Some antidepressants that your GP may prescribe include:

  • Selective serotonin reuptake inhibitors
  • GABA inhibitors like gabapentin
  • Benzodiazepines like Xanax

Note that some antidepressants are controlled substances, and your doctor may therefore require more stringent evidence of a true need for said antidepressants.

How To Talk About Mental Health Symptoms with a Doctor

If you're unsure of how to tell your doctor you have anxiety and depression, you're definitely not alone. In a culture where concerns about mental health are often portrayed as weak or "weird", it comes as no surprise that millions of people don't want to bring up their depression or anxiety with anyone.

Here's a quick list of things you can do to make it a little easier to talk to your doctor about mental health:

Definition Template (9)

#1: Bring the paperwork: Family History, Medications, Current Diagnoses

This first step is pure logistics. Once you bring up mental health with your doctor, protocol demands they ask about a family history of mental illness as well as a list of current diagnoses and medications.

Gather this information and put it in a folder to bring to your appointment. Not only does preparation help with nervousness, but it can also make the conversation with your doctor significantly more productive.

#2: Start the conversation: "I have concerns about my mental health."

If you scheduled the appointment specifically for mental health, then you're all set - your doctor will begin the line of questions she or he needs to ask in order to get you the help you need.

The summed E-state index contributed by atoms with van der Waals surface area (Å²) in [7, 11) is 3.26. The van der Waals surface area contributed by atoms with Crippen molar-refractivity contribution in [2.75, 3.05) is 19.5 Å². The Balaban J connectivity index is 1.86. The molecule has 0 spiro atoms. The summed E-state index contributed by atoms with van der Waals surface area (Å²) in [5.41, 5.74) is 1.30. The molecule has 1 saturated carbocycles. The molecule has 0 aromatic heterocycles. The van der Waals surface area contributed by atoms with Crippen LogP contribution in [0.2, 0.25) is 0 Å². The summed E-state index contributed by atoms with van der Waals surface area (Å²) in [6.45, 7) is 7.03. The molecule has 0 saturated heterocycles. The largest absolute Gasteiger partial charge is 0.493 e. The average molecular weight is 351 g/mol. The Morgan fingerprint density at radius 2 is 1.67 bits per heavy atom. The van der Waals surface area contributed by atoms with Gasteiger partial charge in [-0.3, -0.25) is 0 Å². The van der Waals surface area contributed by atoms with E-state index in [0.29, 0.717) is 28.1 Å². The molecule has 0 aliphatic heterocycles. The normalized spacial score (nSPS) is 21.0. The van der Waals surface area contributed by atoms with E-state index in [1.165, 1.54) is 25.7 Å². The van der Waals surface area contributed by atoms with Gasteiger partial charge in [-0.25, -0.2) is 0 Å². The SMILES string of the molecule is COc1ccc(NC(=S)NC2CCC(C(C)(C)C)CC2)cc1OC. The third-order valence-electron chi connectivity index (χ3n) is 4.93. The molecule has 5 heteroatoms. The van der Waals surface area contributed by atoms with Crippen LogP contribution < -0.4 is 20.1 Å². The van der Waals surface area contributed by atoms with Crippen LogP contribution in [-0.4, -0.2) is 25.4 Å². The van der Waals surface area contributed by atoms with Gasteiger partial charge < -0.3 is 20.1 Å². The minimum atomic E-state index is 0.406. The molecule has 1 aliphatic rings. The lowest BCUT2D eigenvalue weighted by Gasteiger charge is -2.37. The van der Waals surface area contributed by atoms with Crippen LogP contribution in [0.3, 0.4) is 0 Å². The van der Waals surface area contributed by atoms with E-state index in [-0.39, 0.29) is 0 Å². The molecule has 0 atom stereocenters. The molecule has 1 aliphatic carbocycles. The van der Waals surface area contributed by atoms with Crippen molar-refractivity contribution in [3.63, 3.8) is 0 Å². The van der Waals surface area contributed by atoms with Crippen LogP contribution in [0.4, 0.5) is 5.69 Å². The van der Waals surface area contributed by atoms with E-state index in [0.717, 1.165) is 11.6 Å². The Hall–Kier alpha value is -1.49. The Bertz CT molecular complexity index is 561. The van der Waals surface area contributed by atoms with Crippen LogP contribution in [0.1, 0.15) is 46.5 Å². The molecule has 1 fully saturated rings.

If you're there for a check-up and need to bring up mental health, just say something like "I have concerns about my mental health."

Keeping it simple and direct gives your doctor everything they need to start working with you on mental health. Chances are, after you start the conversation this way, your doctor will immediately ask you about your symptoms.

#3: Describe Your Symptoms: Fatigue, Restlessness, A Lack of Interest in Previously Pleasurable Activities

Be honest with your doctor about your symptoms, even if they are awkward to talk about.

If you think you may have depression, your symptoms may include:

  • Fatigue
  • Restlessness
  • A lack of interest in things you used to enjoy
  • Trouble sleeping
  • Sleeping too much

If you think you may have anxiety, your symptoms may include:

  • Consistent low-level anxiety
  • Extreme anxiety or nervousness in certain situations
  • Panic attacks

Once you describe your symptoms, your doctor will do one of two things:

1.) They will begin analyzing your symptoms, making diagnoses, and suggesting treatments

2.) They will elect to refer you to a specialist

Regardless of what they do, understand that it will be in your medical best interests.

Help for Depression and Anxiety in Austin: Williamsburg Therapy Group

If you think you may have a mental health condition, our team of dedicated and highly experienced therapists is on-hand to diagnose and treat depression and anxiety in Austin.

Whether you're just getting started on your mental health journey or you need to find a new mental health professional after moving to Austin, our patient coordinator is standing by to match you with the right doctoral-level therapist.

Give us a call to get started today. Feeling better might be closer than you think.